BS: Prepaid down $10mm + Retained Earnings down $10mm,
    CF: Amortization addback $10mm + Prepaid Expense positive change of $10mm

    How do they avoid the $20mm positive movement in the CF statement??


    • 1- Maybe try reading a basic book or website on accounting. Some of the CFA material is decent. (Actually, I would make a terrible accountant. You probably shouldn’t take accounting advice from me… I don’t enjoy reading about accounting and actually dont know many of the rules.) I would recommend the CFA Level 1 material.

      2- LYV likely would not account for that as a prepaid expense??? It would be treated like an advance.

  3. Pingback: The shortcut method for figuring out a company’s accounting – Glenn Chan's Random Notes on Investing

  4. So after three long entries you sort of abruptly came to the conclusion that Malone “might be making a mistake” on LYV. Can you expand on exactly what you didn’t like about the business, beyond that their FCF & AOI / EBITDA definitions are somewhat convoluted and perhaps less conservative than you’d like like? You did mention that you think Ticketmaster is a technology company and you like it on a standalone basis, but not the concert promotion business. On that point I think you’re completely missing the mark that the concert side of the business is supposed to run breakeven while ad sponsorship / ticketing fees bring in all the high margins?

    Why is vertical integration a good thing for this business? A book you should really read that will help you understand this industry better is Ticket Masters by Dean Budnick (link below). But basically: 1) it allows LYV to lock up the entire value chain of concert promotion; when you own / operate the concert hall, under long-term leases, control the key regional promoters that bring in the acts and coordinate with each other for a national tour, AND also does all the high-volume online ticketing etc., as LYV you have a ton of negotiation leverage with the artists and basically make yourself irreplaceable;

    2) in your second post you questioned whether vertical integration is good for this business. In reality not only is it good for business due to 1) but counter intuitively also probably good for the market because being a one stop and shop basically takes away negative competition whereby promoter A and B bid each other to death in order to host a big act like Springsteen in a given market, which leads to squeezed margins across the value chain, and forces every player to increase prices…which eventually gets passed on to the consumer. This is a business where historically believe or not competition has led to higher prices, fwiw.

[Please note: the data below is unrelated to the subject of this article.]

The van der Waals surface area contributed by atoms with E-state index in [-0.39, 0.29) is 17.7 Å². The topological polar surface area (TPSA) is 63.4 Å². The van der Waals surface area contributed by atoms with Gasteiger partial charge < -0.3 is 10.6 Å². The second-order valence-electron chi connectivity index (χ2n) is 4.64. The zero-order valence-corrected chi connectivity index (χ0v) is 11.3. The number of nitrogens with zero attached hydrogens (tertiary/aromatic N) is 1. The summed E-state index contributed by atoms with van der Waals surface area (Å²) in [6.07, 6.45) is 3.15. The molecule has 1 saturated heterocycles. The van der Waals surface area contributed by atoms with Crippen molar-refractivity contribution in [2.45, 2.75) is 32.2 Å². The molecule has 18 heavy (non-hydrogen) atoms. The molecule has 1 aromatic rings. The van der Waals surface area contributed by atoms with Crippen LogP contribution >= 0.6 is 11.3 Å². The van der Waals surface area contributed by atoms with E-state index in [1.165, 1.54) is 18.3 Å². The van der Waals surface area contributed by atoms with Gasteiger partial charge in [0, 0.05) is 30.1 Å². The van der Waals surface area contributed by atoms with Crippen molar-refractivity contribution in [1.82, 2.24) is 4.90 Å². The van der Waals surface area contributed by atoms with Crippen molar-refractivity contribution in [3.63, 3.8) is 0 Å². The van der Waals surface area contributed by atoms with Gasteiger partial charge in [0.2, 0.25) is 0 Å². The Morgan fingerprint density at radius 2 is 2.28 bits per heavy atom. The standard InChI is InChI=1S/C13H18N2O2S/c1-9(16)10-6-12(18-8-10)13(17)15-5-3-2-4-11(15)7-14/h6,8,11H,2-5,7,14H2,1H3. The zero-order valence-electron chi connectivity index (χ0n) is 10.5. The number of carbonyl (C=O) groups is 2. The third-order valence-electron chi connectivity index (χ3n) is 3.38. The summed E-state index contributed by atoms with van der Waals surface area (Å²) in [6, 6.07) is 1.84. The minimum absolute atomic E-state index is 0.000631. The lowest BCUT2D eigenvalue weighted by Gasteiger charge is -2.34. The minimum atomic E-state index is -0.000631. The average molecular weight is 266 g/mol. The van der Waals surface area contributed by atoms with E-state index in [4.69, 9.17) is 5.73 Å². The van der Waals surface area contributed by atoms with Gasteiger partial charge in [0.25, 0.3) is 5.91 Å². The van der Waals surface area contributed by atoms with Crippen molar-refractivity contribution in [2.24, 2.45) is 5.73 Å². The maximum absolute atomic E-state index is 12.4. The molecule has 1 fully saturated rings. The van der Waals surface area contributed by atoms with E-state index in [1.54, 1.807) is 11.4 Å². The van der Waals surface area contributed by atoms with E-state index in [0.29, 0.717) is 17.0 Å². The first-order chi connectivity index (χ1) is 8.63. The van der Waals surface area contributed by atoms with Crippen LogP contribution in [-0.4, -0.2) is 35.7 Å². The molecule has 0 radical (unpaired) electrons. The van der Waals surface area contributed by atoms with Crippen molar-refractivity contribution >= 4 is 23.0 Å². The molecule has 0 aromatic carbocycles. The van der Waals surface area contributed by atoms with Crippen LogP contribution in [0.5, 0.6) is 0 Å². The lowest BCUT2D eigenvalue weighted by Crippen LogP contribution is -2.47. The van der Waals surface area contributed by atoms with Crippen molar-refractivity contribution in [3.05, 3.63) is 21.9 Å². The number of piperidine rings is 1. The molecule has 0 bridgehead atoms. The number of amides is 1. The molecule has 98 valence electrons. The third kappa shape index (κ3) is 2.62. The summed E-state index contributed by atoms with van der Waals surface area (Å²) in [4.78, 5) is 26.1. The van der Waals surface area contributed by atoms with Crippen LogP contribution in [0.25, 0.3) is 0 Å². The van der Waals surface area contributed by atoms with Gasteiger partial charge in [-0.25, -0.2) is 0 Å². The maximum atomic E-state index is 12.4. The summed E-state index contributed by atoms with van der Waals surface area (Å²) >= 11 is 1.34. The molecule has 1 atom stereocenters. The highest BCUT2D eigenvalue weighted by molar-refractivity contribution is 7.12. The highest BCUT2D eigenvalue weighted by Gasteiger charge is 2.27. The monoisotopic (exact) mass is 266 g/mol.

I can go on and on, and there are for sure many reasons not to like LYV stock, but I am a bit disappointed that after all your work and three long blog posts the most you came up with was feeling like idiot because your diligence missed how amortization of artists advances work? You probably don’t even follow the company anymore nor care about the stuff I just wrote, but just in case I missed a monumental argument of yours I’m going to put this out there and look forward to your response

    • I read the book and it’s very good. I think Malone did make a mistake on LYV (or entrusted that decision to somebody who made a mistake).

      The accounting is designed to mislead and that’s why it’s bullshit.

      Historically, the concerts promotion business has not been very good including the period when it was run by Robert Sillerman. (This is including sponsorship and any kickbacks from the ticketing company.) LYV doesn’t have a ton of negotiating leverage… the artists can go work for AEG and US antitrust laws will keep a damper on what they can do. If I had understood that the industry wasn’t great, I would’ve made more money shorting SFXE.

      • You didn’t really answer the question except repeating your opinion that the business is not good. What exactly leads you to say that other than stating your opinion? Sure, there’s AEG which is far smaller and focused primarily on sports as opposed to live music. Are you saying that having one other sizable competition makes LYV a bad business?

        Yes, you could’ve shorted SFXE. As a matter of fact we did and that was because 1) it was a pure promotion roll-up, 2) it was valued at a ridiculously by the market, and 3) after leaving LYV Robert Silerman decided he wanted to build a competitor to LYV and levered up to do so using a roll-up strategy, and failed.

        If you really believed LYV is an accounting fraud, you should go short it now.